Car insurance for a two year old Peugot 308 1.6 E-HDI (with Linea Directa – the Spanish equivalent of Direct Line in the UK), for fully comprehensive cover with legal assistance included, and an excess of €150, cost €570 two years ago.  However, last year we thought we could do better.  We asked for quotes from other insurers and threatened to leave Linea Directa unless they matched the price.  After initially refusing, they eventually relented and this year our premium was €426.

ALSA bus, east of Malaga

PUBLIC TRANSPORT

Spain’s public transport system is relatively cheap and reliable.

Trains: Because of the mountainous terrain there are no trains running through La Axarquía, though you can catch a train from Málaga to many other Spanish cities, including Granada, Seville, Córdoba, and Madrid.  I can certainly recommend the AVE train (Spain´s equivalent of the Bullet Train) as an alternative to budget flights, with favourable prices being found in advance, online, via state-owned train operator, RENFE.

Buses: The main bus operator here is Alsina Graells (ALSA). Their website is in English, and from here you can study bus schedules and purchase tickets in advance of your trip.  There are generally plenty of buses between towns and cities, and they usually leave on time. Buses may be infrequent to remote villages in the Axarquía, with often only one bus per day or none at all at the weekend. The cost of a bus ticket with ALSA, from Nerja to Málaga, (approx. 60 kms) one way is 4.52 € or €8.18 for a return trip.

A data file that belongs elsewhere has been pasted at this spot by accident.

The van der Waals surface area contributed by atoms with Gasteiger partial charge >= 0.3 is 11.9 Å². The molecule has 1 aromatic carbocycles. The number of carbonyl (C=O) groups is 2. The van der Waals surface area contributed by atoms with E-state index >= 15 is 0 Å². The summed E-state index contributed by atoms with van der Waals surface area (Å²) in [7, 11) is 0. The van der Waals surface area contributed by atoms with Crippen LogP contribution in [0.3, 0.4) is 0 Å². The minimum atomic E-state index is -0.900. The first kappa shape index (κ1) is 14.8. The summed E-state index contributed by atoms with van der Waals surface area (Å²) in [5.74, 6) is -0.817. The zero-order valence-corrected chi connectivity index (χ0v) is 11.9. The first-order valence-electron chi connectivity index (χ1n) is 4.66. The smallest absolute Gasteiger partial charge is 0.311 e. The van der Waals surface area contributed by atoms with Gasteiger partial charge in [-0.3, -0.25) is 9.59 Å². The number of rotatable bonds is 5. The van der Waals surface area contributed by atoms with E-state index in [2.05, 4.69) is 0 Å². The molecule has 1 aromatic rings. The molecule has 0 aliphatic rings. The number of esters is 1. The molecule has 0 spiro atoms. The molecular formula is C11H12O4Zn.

MY TIP: If you are over 65 years of age, a resident in Andalucía and registered on the Padron of your local town hall, you can apply for an Andalucía Tarjeta 65 (full information, link to download the form and address to send it to, HERE)  Once you have the card, you will not only be able to get 50% off bus fares with ALSA, but showing the card will get you a discount at many local attractions :)

Brujas - Ruta de la Tapa, Torre del Mar

ENTERTAINMENT

Eating out: Menu del Día (menu of the day, usually at lunch time) 3 course meal, including bread and one glass of beer, wine or a bottle of water) 8 – 10 €

Evening dinner for 2: (three courses) at a mid-priced restaurant, including a glass of wine 45 €

Tapas: small beer or glass of wine including a tapa 1-2 € (depending on whether it’s a tourist area or not).

Cinema ticket (International release, Yelmo cinema, Malaga) 4.90 €

Round of GOLF (18 holes, 2 players + buggy, Baviera Golf course at La Caleta de Vélez) 100 €

Cigarettes (pack of 20, Marlboro) 4.85 €

Shopping trolley in Mercadona supermarket, Spain

STANDARD GROCERY LIST

This is the up-to-date Standard Grocery List I have published previously.  The first price shown in black is as it was in February 2014, with this month’s prices in RED alongside.  

For the sake of comparison, I have once again used the largest Spanish supermarket – Mercadona.

Milk (semi–skimmed UHT, own brand), 1 litre   0.60 €     0.61 €

Loaf  (white, baguette 250g)   0.45 €    0.45 €

Loaf (white, Bimbo brand, 460g 100% natural)  1.49€        1.49 €

Butter (250g, own brand)    1.25 €       1.15 €

Sugar (1kg, white)   0.93 €      0.76 €

Coffee (ground, 250g, Santa Cristina)   1.89 €       1.89 €

Eggs (12, own brand caged, medium)   1.35 €         1.20 €  (special offer)

Olive oil (1 litre, extra virgin, own brand) 3€  3.85 € (5 litres 14.50 €) (5 litres 19 €) **

Rice  (1kg, long grain, own brand)   0.71€        0.71 €

Pasta  (1kg, own brand)   0.75 €       0.85 €

Pasta  (500g, wholewheat)   0.99€       0.99 €

Tinned tuna  (6 x 80g, own brand in sunflower oil)   3.35 €       2.98 €  (special offer)

Chicken breasts (1kg, boneless, skinless, packaged))  5.80 €         5.10 €   (or bought loose at the counter 4.65 € per kg)

Pork chops (1kg, packaged)  4.75 €        4.10 € 

Beef mince (Store brand, pre-packed, 700g)   3.80 €          4.95 € (now packaged as 1kg pack)

Fish  (1kg Salmon steaks)  10.75 €          11.65 € 

Fish  (1kg Dorada, Gilt-head bream)  6.95€         7.50 € 

Apples (1kg, green, Golden Delicious)   1.85 €            1.39 € **

Oranges (loose) (1kg)   0.79 €            1.15 € (or 0.91 €  per kg if purchased as a 5.5kg bag for 4.99 €) **